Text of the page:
My prayer is that each of you has the opportunity to visit that special place, your Cambodia, where life shocks your socks and you’re forever changed. You are valuable, so special, and created for a purpose. You were created to live The Exceptional Life.
11 thoughts on “Grandma Personified in Cambodia”
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I love your post Crystal, first because of the relationship you had with your grandma and the life that she lived (which is the kind of the person i’m aspiring to be). Her eternal kindness is moving, especially in our world of today where we are only concerned with our selfish wants and ideologies.
Secondly, you have shown me that we can all be extraordinary and help one another, through the way we live our lives
Thirdly I admire the fact that you have traveled far and wide, i have never had the opportunity to travel but this is something i have always hoped I would do, your post has inspired me to create a bucket list of places i want to visit.
You are inspiring, thank you
Thank you so much for your wonderful comment! I’m so glad you enjoyed my trip down memory lane. If the opportunity ever presents itself to take a trip somewhere, grab it! Don’t forget to capture your memories once you get there with photos and/or journaling.
You sound so passionate in this post, and I love passion (double positive? Hm… YES).
I have many friends that travel every chance they get, and many have been on abroad mission trips to places like Cambodia. They say that the experience is amazing – to completely immerse yourself in another culture for nothing more and nothing less than to serve them. It’s a beautiful concept, and I hope I get to experience it one day!
Love your pictures! I wish they were embedded within the post, not just at the end!
I’ll leave a comment on The Commons in case you don’t know how to do that 😉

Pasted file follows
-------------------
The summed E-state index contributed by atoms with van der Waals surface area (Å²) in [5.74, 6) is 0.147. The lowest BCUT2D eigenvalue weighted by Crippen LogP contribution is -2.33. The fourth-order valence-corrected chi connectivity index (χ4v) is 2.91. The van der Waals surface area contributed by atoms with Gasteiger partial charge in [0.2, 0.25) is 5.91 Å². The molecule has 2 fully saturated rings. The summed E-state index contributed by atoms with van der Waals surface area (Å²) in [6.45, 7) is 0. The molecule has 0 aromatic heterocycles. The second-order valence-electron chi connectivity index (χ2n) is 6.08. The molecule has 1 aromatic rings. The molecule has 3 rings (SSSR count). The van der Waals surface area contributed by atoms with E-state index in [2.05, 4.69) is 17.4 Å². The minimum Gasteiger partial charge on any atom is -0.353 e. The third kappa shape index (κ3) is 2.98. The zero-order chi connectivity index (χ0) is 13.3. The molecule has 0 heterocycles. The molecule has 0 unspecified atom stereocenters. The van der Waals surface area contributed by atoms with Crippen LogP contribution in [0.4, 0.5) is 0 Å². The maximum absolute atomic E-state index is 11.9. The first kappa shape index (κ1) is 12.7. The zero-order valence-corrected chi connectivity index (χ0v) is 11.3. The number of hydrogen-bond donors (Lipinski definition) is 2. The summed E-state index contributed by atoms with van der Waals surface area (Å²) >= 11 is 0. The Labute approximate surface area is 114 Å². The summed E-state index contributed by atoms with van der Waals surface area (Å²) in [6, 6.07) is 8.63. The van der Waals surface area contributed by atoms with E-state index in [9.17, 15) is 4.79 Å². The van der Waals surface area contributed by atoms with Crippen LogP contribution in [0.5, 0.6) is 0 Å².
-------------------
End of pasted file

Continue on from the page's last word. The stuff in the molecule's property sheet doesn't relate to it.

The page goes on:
Thank you Bianca for your wonderful and helpful comments. Yes, I’m finding that changing to a mindset of intentional living, one with enthusiasm and generosity has morphed me into a freer, happier, more passionate version of me! Who knew?
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Yes! I find that on days when I think positively and act accordingly, I have much brighter days!
You’re so welcome, and I wish you the best of luck in your blogging journey! Looking forward to more reads 🙂
What a lovely post this is!
Your grandma was an amazingly inspiring woman and reading about her brought tears to my eyes 🙂
Lovely pictures and a great tale of transforation. I am so happy for you.
Thanks for sharing this with us. I wish you very best in your blogging and life journey!
Have a great weekend 🙂
Love and light ❤
Thank you Anand for your great comments and well wishes. So happy to share memories of my lovely Gran, and wonderful memories of my travel. Perhaps when we travel the change to our routines make us more open to reflection and experiences. What do you think?
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I agree. Many things change which can make for a transformative experience for some people. Have you heard about Che Guera’s transformation? Motorcycle Diaries is a film based on his diaries and an account of his early transforamation 🙂
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Yes! She was a great person. I’m glad GOD gave me an opportunity to know her before she went to be with HIM.